Days. The day is made to begin at different times in different countries. With the Italians, for instance, it is considered as beginning at sunset; with the modern Greeks, on the other hand, it is supposed to begin at sunrise while with us, and many other people, its commencement dates from midnight. According to the two former modes, it is necessary to alter clocks and watches continually for the purpose of making the hours begin with the day. The manner of beginning the day at midnight seems to be decidedly the most convenient for the ordinary business of civil life. In this. case, the same piece of work is seldom divided between two days, as must frequently happen when the day is inade to begin at sunrise or sunset. With us it is rarely necessary to look at the clock or the sun to know what day of the month or week it is. Astronomers, however, find it most convenient to begin the day at noon, 12 hours after the commencement of the civil day, as the time of noon can be accurately determined by observation. They are accustomed, moreover, to count the hours continuously from 1 to 24, whereas, in civil reckoning, the hours being counted from 1 to 12, and then repeated, it is necessary to distinguish the two series by A. M. and P. M. Navigators also begin the day at noon, and count the hours from 1 to 24, after the manner of astronomers; but they begin their computation 12 hours before the commencement of the civil day, and consequently 24 hours before the commencement of the astronomical day.

Weeks. The week approaches pretty nearly to a quarter of a lupation; but it bas no very obvious foundation in nature. It appears, notwithstanding, to have prevailed very extensively over the world, and from the earliest times; and what is still more remarkable is, that the days of the week are so generally named after the sun and planets. This manner of distinguishing the series of seven days, “is found to be the same among the ancient Egyptians, Indians, and Chinese. Still the order is not that of the distances, mag. nitude, or brightness of the planets. It is an order that is apparently arbitrary, or which is at least founded upon reasons not known to us."* Sunday is the Sun's day, Monday is the Moon's day, Tuesday, Wednesday, Thursday, and Friday, are derived from Tuesco, Woden, Thor, and Freya, the Saxon names of Mars, Mercury, Jupiter, and Venus.

Months. The months, with the exception of February, are either of 30 or 31 days; and the following lines, intended to assist the memory, are as useful as they are trite :

u Thirty days hath September,

April, June, and November,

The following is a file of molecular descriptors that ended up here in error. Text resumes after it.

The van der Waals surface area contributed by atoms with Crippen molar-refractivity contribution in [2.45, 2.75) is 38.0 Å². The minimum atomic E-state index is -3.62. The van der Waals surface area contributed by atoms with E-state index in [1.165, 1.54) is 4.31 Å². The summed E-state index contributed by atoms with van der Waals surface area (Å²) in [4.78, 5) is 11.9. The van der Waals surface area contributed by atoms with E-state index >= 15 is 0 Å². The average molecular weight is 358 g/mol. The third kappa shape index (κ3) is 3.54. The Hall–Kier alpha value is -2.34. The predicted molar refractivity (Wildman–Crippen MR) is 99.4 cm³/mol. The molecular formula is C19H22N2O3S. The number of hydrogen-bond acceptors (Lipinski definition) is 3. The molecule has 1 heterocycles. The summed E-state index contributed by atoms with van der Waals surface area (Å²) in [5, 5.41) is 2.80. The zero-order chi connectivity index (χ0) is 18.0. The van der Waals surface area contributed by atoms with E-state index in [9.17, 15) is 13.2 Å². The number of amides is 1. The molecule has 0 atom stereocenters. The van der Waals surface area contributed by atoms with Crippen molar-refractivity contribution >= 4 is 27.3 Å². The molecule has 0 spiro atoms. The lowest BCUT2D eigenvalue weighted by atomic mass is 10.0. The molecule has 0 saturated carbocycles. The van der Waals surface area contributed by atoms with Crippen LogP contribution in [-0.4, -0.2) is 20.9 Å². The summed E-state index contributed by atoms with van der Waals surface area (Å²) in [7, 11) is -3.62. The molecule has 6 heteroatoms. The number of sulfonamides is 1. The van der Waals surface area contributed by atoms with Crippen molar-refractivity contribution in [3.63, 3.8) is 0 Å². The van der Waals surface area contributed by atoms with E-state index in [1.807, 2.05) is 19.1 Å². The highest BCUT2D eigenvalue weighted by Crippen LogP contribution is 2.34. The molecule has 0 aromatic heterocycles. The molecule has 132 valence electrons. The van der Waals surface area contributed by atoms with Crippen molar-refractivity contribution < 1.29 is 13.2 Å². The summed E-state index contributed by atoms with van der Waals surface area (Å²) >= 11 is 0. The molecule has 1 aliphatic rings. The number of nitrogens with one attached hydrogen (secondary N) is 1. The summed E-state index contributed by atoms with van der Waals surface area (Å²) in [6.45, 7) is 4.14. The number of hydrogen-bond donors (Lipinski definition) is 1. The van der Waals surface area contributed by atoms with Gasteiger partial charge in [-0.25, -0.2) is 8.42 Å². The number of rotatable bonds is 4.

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* Bailly's Histoire d'Astronomie,

February hath twenty-eight alone,
And all the rest have thirty-one ;
Except in leap year, then, in fine,
February's days are twenty-nine.”

Our names of the months have come down to us from the Romans; January is said to be derived from Janus, an ancient king of Italy, February from februo, to purify ; March, from Mars ; April from aperio, to unfold; May, from Maia ; June, from Juno ; July and August were 80 damed in honor of Julius and Augustus Cæsar.. Before the tiine of Julius Cæsar, these months were called Quintilis and Sextilis, being the fifth and sixth months, reckoning, as the Romans did at that time, from March, as the commencement of their year. September, October, November, and December, signify the seventh, eighth, ninth, and tenth months from March, when the year began.

Year. The year is a striking period of time obviously marked by the return of the sun to the same point in its course through the heavens, and its consequent effects in renewing the productions of the earth. The year in civil reckoning, that is, the period of the seasons, is not exactly the time of an apparent revolution of the sun in absolute space; in other words, it is not strictly the time employed by the sun in returning to the same star, since those points of the sun's course (or the ecliptic), on which the seasons depend, shift backward a little (50'') while the sun is going round. This is called the precession of the equinoxes. Now the sun is about twenty minutes, according to its ordinary rate of 360° in a year, in moving through this space of 50". Hence the year of the seasons, technically called the tropical year, is about twenty minutes less than a sidereal year, or a complete period through the heavens. But this precession of the equinoxes, which thus shortens the year of the seasons, and which is caused by the attraction of the sun and moon exerted upon the matter accumulated about the equator, is not always the same. It is sometimes greater, and sometimes less. It is a little more now than it was two thousand years ago, the necessary consequence of which is, that the year is shorter than it was. The difference for the period above mentioned amounts to about 11 seconds.

As the year of the seasons, 365 days, 5 hours, 48 minutes, 50 seconds, does not consist of a certain number of entire days, it has been found difficult to allow for the fraction of a day, and keep the months to the same season. It is important, in civil reckoning, to have the year consist of a certain number of entire days; and Julius Cæsar, in framing the Calendar that is still in use under the title of the Julian Calendar, proceeded upon the supposition, that the year was 365 days and a quarter or 6 hours. He accordingly provided, that the civil year should be 365 days for three years in succession, and the fourth 366, thus making the average length 365%.